ROWE v. STODDARD

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District Court of Appeal, Third District, California.

ROWE et al. v. STODDARD et al.

Civ. 5593.

Decided: July 14, 1936

Glensor, Clewe, Schofield & Van Dine, of San Francisco, and M. C. Kerr, of Quincy, for appellants. Young & McMillan, of Quincy, for respondents.

This is an appeal from an order denying a motion to recall and quash a writ of attachment which was prematurely and wrongfully granted prior to the issuing of the summons in this suit.

The complaint in this case was filed November 16, 1935. On the same day a writ of attachment was wrongfully issued therein and forthwith levied upon certain personal property belonging to the defendants. The summons was not then issued, and, so far as the record discloses, it has never been issued. No written undertaking on attachment was filed as required by the provisions of section 539 of the Code of Civil Procedure, as amended by St.1935, p. 1950. Neither was cash deposited with the clerk in lieu thereof as required by section 1054a of the same Code, as amended by St.1933, p. 1904. The plaintiffs merely deposited with the clerk their personal check in the sum of $200 in lieu of an undertaking on attachment. The complaint alleges a cause of action for conversion of personal property. It fails to allege a contract, express or implied, for the payment of money to the plaintiffs.

The defendants moved to recall and quash the writ of attachment on the grounds that: (1) It was granted prior to the issuing of the summons; (2) that no undertaking on attachment was filed with the clerk as required by sections 539 and 1054a of the Code of Civil Procedure; and (3) that the complaint is based upon conversion of personal property and fails to state an action upon a contract, express or implied, for the direct payment of money. This motion was denied. From the order denying defendants' motion to recall and quash the writ of attachment, Fred E. Barnett and Fred E. Barnett Company have appealed.

The attachment was prematurely and wrongfully issued in this case for the reason that no summons was then issued. The writ of attachment is therefore void and ineffectual. Section 537, Code Civ. Proc., as amended by St.1933, p. 583; Low v. Henry, 9 Cal. 538; Henrietta Mining & Milling Co. v. Gardner, 173 U.S. 123, 19 S.Ct. 327, 43 L.Ed. 637. The right to an attachment as security for the satisfaction of a judgment which may be procured in a pending action is statutory. 3 Cal. Jur. 407, § 5. There is no authority for the issuing of a writ of attachment until the summons in a pending suit has been issued. Section 537, supra, provides in that regard: “When attachment may be issued. The plaintiff, at the time of issuing the summons, or at any time afterward, may have the property of the defendant attached, as security for the satisfaction of any judgment that may be recovered, unless the defendant gives security to pay such judgment, as in this chapter provided.”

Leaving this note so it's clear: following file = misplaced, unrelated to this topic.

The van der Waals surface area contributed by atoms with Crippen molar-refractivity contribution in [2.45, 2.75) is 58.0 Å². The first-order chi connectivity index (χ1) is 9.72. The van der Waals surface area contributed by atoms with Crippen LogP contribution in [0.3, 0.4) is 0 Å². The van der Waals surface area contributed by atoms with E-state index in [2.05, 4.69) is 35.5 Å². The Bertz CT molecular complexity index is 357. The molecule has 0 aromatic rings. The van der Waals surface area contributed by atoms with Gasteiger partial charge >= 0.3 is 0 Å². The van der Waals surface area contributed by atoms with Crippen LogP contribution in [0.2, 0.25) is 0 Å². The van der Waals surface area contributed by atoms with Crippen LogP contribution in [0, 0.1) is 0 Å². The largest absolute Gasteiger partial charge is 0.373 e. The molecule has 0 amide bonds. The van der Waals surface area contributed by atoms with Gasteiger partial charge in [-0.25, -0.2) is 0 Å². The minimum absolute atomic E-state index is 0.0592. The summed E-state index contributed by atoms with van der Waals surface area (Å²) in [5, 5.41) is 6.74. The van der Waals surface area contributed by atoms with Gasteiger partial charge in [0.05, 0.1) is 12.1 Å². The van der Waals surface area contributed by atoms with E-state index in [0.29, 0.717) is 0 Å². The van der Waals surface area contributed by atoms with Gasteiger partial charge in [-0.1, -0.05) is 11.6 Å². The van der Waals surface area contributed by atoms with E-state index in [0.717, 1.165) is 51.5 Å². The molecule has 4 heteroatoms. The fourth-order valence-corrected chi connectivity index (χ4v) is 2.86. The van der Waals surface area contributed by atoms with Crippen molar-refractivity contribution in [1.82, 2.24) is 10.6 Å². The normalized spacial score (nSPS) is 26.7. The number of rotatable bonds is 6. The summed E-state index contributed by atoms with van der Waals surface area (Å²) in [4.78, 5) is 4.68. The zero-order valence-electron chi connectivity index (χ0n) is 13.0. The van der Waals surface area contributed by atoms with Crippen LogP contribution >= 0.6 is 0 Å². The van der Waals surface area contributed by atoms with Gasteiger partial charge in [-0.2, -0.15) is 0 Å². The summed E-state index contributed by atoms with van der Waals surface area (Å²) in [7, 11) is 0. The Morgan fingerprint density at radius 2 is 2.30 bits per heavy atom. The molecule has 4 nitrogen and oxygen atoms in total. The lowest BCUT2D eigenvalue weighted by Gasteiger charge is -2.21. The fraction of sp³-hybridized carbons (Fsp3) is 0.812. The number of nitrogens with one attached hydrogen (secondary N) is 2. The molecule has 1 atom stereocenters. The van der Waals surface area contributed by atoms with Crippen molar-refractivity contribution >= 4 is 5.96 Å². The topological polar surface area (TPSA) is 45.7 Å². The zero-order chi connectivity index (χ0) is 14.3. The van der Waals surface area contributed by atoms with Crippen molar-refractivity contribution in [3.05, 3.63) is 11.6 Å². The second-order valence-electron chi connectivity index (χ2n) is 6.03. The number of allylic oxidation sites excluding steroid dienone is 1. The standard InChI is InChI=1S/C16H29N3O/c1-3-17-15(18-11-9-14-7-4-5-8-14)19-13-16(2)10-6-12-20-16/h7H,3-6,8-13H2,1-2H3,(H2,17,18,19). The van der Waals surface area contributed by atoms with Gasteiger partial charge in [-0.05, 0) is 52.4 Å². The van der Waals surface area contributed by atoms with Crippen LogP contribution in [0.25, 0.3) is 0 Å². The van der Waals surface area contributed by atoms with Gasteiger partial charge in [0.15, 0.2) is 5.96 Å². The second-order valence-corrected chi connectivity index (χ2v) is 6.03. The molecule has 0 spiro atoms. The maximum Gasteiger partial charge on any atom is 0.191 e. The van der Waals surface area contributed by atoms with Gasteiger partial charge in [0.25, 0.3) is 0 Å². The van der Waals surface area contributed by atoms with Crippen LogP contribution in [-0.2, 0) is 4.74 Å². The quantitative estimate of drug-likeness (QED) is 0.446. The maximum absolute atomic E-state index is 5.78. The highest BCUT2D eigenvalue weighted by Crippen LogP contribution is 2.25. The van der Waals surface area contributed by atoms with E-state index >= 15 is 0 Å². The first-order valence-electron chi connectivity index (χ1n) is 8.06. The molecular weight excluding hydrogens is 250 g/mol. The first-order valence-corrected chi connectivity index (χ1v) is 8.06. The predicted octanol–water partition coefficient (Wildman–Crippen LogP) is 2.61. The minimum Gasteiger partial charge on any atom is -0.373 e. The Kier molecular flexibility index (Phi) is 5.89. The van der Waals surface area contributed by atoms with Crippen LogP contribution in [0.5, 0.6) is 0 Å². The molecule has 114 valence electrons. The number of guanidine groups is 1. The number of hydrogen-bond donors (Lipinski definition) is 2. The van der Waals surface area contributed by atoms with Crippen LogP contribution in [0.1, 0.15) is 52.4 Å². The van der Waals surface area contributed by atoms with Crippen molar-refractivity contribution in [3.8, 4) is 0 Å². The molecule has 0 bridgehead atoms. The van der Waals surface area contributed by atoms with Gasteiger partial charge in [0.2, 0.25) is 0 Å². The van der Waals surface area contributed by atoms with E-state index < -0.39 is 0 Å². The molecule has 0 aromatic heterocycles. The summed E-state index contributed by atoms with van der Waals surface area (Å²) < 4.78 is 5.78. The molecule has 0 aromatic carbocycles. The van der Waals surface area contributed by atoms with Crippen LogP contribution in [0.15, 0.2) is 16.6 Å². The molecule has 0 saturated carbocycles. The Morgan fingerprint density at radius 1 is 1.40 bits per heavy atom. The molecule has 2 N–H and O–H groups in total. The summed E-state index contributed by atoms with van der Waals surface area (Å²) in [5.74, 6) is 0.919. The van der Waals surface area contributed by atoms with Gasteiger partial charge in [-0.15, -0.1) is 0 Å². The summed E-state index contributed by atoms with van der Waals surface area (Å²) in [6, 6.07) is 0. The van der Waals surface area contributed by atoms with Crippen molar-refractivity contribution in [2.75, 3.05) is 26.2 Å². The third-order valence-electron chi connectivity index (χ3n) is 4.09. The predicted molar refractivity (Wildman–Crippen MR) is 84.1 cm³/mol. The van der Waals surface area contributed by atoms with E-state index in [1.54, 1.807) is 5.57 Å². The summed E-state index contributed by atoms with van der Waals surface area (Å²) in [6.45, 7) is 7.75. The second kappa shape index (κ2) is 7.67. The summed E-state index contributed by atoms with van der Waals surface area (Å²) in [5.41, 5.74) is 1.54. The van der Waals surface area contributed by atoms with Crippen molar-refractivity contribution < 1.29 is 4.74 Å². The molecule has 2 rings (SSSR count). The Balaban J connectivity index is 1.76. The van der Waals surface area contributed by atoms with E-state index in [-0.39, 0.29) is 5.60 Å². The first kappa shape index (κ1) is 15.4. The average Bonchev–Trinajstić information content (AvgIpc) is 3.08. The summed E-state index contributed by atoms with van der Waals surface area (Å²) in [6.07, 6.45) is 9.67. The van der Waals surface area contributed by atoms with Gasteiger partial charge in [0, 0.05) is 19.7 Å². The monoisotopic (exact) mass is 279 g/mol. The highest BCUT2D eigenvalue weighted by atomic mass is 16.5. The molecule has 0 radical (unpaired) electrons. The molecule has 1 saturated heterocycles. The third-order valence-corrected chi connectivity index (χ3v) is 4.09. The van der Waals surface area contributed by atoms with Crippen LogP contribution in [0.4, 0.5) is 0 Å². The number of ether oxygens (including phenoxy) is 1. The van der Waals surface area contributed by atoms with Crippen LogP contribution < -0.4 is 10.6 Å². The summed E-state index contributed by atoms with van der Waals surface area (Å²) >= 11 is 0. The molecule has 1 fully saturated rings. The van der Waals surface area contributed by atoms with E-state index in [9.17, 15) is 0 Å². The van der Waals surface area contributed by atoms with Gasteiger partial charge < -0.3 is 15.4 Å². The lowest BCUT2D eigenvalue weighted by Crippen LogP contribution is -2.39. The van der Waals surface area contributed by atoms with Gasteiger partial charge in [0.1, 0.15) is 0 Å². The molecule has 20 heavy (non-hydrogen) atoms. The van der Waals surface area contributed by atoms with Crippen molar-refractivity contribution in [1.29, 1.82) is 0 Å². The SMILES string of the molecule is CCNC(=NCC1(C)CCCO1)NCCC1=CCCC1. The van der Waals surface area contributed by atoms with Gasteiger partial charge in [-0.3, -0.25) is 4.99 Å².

Construing the former Practice Act of California, which was couched in the same language employed in section 537 of the Code of Civil Procedure in that regard, the court said in Low v. Henry, supra, 9 Cal. 538, at page 552 thereof: “The one hundred and twentieth section [of the Practice Act] allows the plaintiff, ‘at the time of issuing the summons, or at any time afterwards,’ to have the property of the defendants attached. These provisions must be strictly followed; and the attachment, if issued before the summons, is a nullity. (Ex parte Cohen, 6 Cal. 318.) The issuance of the summons afterwards cannot cure that which was void from the beginning.”

To the same effect is the case of Henrietta Mining & Milling Co. v. Gardner, supra, which specifically approves the decision in the Low Case.

The depositing of a personal bank check with the clerk in lieu of an undertaking for attachment is not a compliance with the provisions of section 1054a of the Code of Civil Procedure which authorizes only the deposit of “a sum of money in lawful money of the United States equal to the amount required to be secured by the said undertaking.” McDaniel v. Patterson, 159 S.C. 378, 157 S.E. 72; Mitchell v. Murphy, 131 La. 1033, 60 So. 674; Bate v. McDowell, 48 N.Y.Super.Ct.R. 219; 36 C.J. 968.

In view of what has been previously said, it is unnecessary to determine whether an attachment may issue under the provisions of section 537 of the Code of Civil Procedure when the complaint fails to adequately allege that the action is founded on a contract for the payment of money, if that fact satisfactorily appears in the affidavit therefor. There appears to be some conflict of authorities on that subject, and we therefore refrain from deciding that question.

The order is reversed, and the court is directed to recall and quash the writ of attachment.

Mr. Justice THOMPSON, delivered the opinion of the court.

We concur: PULLEN, P. J.; PLUMMER, J.

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